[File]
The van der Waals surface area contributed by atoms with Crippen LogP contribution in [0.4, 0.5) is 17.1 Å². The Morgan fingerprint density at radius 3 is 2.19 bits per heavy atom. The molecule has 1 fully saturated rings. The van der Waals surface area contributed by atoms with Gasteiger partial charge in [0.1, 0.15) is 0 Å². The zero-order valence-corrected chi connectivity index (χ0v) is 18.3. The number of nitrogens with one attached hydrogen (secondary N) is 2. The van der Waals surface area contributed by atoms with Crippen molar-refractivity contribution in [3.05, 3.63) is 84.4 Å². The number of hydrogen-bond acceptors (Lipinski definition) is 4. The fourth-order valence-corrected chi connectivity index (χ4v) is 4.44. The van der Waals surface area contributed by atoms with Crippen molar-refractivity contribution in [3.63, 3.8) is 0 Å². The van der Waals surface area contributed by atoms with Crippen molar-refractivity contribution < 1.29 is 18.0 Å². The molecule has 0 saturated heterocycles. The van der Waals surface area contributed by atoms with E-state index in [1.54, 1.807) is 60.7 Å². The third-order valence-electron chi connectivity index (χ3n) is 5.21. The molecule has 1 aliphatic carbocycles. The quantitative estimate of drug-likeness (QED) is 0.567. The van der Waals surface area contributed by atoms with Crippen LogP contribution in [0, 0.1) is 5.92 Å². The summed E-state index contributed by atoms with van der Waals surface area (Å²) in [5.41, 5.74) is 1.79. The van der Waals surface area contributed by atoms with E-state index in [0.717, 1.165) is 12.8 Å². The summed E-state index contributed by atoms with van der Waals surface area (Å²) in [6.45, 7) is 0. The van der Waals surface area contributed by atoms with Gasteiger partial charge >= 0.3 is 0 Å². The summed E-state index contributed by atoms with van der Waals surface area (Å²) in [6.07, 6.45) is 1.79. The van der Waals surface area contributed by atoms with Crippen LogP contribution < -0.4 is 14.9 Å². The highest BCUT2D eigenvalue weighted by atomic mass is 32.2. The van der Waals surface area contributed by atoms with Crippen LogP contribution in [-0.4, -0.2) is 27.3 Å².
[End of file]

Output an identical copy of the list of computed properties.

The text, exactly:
The van der Waals surface area contributed by atoms with Crippen LogP contribution in [0.4, 0.5) is 17.1 Å². The Morgan fingerprint density at radius 3 is 2.19 bits per heavy atom. The molecule has 1 fully saturated rings. The van der Waals surface area contributed by atoms with Gasteiger partial charge in [0.1, 0.15) is 0 Å². The zero-order valence-corrected chi connectivity index (χ0v) is 18.3. The number of nitrogens with one attached hydrogen (secondary N) is 2. The van der Waals surface area contributed by atoms with Crippen molar-refractivity contribution in [3.05, 3.63) is 84.4 Å². The number of hydrogen-bond acceptors (Lipinski definition) is 4. The fourth-order valence-corrected chi connectivity index (χ4v) is 4.44. The van der Waals surface area contributed by atoms with Crippen molar-refractivity contribution in [3.63, 3.8) is 0 Å². The van der Waals surface area contributed by atoms with Crippen molar-refractivity contribution < 1.29 is 18.0 Å². The molecule has 0 saturated heterocycles. The van der Waals surface area contributed by atoms with E-state index in [1.54, 1.807) is 60.7 Å². The third-order valence-electron chi connectivity index (χ3n) is 5.21. The molecule has 1 aliphatic carbocycles. The quantitative estimate of drug-likeness (QED) is 0.567. The van der Waals surface area contributed by atoms with Crippen LogP contribution in [0, 0.1) is 5.92 Å². The summed E-state index contributed by atoms with van der Waals surface area (Å²) in [5.41, 5.74) is 1.79. The van der Waals surface area contributed by atoms with E-state index in [0.717, 1.165) is 12.8 Å². The summed E-state index contributed by atoms with van der Waals surface area (Å²) in [6.45, 7) is 0. The van der Waals surface area contributed by atoms with Gasteiger partial charge >= 0.3 is 0 Å². The summed E-state index contributed by atoms with van der Waals surface area (Å²) in [6.07, 6.45) is 1.79. The van der Waals surface area contributed by atoms with Crippen LogP contribution < -0.4 is 14.9 Å². The highest BCUT2D eigenvalue weighted by atomic mass is 32.2. The van der Waals surface area contributed by atoms with Crippen LogP contribution in [-0.4, -0.2) is 27.3 Å².